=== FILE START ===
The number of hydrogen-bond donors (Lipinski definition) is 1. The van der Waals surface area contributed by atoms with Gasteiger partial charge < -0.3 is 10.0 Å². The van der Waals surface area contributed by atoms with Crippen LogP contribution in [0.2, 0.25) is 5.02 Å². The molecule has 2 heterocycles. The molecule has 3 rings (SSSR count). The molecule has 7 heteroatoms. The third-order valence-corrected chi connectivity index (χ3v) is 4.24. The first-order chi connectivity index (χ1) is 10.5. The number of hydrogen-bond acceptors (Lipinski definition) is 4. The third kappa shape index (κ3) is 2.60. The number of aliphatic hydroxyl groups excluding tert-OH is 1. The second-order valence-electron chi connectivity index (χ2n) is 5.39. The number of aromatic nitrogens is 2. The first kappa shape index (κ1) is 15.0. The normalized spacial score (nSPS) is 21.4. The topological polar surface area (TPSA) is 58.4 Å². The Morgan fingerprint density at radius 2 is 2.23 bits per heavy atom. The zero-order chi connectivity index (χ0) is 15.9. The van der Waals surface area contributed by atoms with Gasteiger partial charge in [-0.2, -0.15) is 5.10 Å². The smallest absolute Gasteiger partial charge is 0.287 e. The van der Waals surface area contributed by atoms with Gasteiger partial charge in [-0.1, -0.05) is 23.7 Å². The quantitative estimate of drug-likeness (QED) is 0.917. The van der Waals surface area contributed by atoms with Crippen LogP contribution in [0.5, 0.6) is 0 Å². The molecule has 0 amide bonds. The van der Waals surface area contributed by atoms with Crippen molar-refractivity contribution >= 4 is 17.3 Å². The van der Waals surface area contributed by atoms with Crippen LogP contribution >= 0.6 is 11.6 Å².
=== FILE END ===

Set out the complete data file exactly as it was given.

The number of hydrogen-bond donors (Lipinski definition) is 1. The van der Waals surface area contributed by atoms with Gasteiger partial charge < -0.3 is 10.0 Å². The van der Waals surface area contributed by atoms with Crippen LogP contribution in [0.2, 0.25) is 5.02 Å². The molecule has 2 heterocycles. The molecule has 3 rings (SSSR count). The molecule has 7 heteroatoms. The third-order valence-corrected chi connectivity index (χ3v) is 4.24. The first-order chi connectivity index (χ1) is 10.5. The number of hydrogen-bond acceptors (Lipinski definition) is 4. The third kappa shape index (κ3) is 2.60. The number of aliphatic hydroxyl groups excluding tert-OH is 1. The second-order valence-electron chi connectivity index (χ2n) is 5.39. The number of aromatic nitrogens is 2. The first kappa shape index (κ1) is 15.0. The normalized spacial score (nSPS) is 21.4. The topological polar surface area (TPSA) is 58.4 Å². The Morgan fingerprint density at radius 2 is 2.23 bits per heavy atom. The zero-order chi connectivity index (χ0) is 15.9. The van der Waals surface area contributed by atoms with Gasteiger partial charge in [-0.2, -0.15) is 5.10 Å². The smallest absolute Gasteiger partial charge is 0.287 e. The van der Waals surface area contributed by atoms with Gasteiger partial charge in [-0.1, -0.05) is 23.7 Å². The quantitative estimate of drug-likeness (QED) is 0.917. The van der Waals surface area contributed by atoms with Crippen LogP contribution in [0.5, 0.6) is 0 Å². The molecule has 0 amide bonds. The van der Waals surface area contributed by atoms with Crippen molar-refractivity contribution >= 4 is 17.3 Å². The van der Waals surface area contributed by atoms with Crippen LogP contribution >= 0.6 is 11.6 Å².